MadSci Network: Chemistry

Re: What liquid is heavier than water

Date: Wed Mar 25 18:41:28 1998
Posted By: Ken Johnsen, MadSci Admin
Area of science: Chemistry
ID: 890865842.Ch


Let's start with your question to the MAD Scientist and get some terminology 

Is a gallon of cooking oil "heavier" than a cup of water? Of course it is; a 
gallon of oil weighs about 8 pounds while a cup of water only weighs about a 
quarter of a pound. The term you need to use is "denser", i.e. the weight per 
unit of volume [pounds per gallon, grams per cubic centimeter etc] On that 
basis oil is less dense than water and will float on water.

Rubbing alcohol is also less dense than water, but will not float on it because 
it is water soluble and mixes with the water rather than floating.

So, now you're looking for "either a liquid denser than water or less dense 
than oil, and which is soluble in neither water nor oil" OK?

That narrows down the field considerably. 

There are a number of candidate liquids that I will not reccommend because of 
safety, flammibility or toxicity reasons.

I'm going to suggest trichloroethylene or perchloroethylene for your third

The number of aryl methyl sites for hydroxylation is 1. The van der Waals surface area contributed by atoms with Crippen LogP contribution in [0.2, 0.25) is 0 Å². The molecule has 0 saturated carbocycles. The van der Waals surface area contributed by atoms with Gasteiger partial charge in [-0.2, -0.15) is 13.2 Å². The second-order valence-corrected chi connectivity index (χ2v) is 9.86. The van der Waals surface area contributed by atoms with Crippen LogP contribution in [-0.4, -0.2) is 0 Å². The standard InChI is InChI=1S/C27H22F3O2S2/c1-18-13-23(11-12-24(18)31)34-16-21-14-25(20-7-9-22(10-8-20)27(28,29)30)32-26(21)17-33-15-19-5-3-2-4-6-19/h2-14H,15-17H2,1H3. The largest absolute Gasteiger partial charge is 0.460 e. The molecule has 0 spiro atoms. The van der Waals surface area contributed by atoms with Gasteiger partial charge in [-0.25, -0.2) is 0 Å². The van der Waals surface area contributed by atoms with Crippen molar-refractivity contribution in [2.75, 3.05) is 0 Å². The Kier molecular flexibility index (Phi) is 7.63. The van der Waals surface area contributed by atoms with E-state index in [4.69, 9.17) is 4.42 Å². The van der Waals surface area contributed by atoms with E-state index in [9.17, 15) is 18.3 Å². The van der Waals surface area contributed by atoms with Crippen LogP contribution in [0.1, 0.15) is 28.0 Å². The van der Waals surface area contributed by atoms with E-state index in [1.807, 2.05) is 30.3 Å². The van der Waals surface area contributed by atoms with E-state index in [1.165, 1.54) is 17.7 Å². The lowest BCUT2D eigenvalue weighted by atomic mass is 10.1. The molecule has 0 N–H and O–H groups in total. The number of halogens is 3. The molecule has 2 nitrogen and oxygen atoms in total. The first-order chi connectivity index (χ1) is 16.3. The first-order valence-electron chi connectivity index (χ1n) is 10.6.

liquid. It is denser than water and oil and is not soluble in either.

You probably know these better as 'dry cleaning solvent'. The 'solvent' that 
dry cleaners actually ise is based on these liquids but also contain a variety 
of additives, especially detergents [to help lift the dirt off the garment].

A detergent-containing dry cleaning solvent will foul up your demonstration 
because it will emulsify your oil and water phases, making something that is 
not quite predictable, but certainly won't be be three seperate layers.

Pay a visit to your local cleaner and explain to the manager [not a clerk] that 
you'd like a small sample of his pure solvent. Show him this letter if it will 
help. The manager might be reluctant to help you, because these solvents are 
regulated by the EPA and he must meet some pretty stringent emission standards 
[i.e., he has to account for all the solvent he uses in his facility].If this 
comes up, promise to return the solvent to him when your project is finished.

In any case, do not simply throw the experiment down the drain when you're done 
because that, too, would be illegal! Your school's chemistry lab probably has a 
hazardous waste disposal container. Use it.

Ken Johnsen

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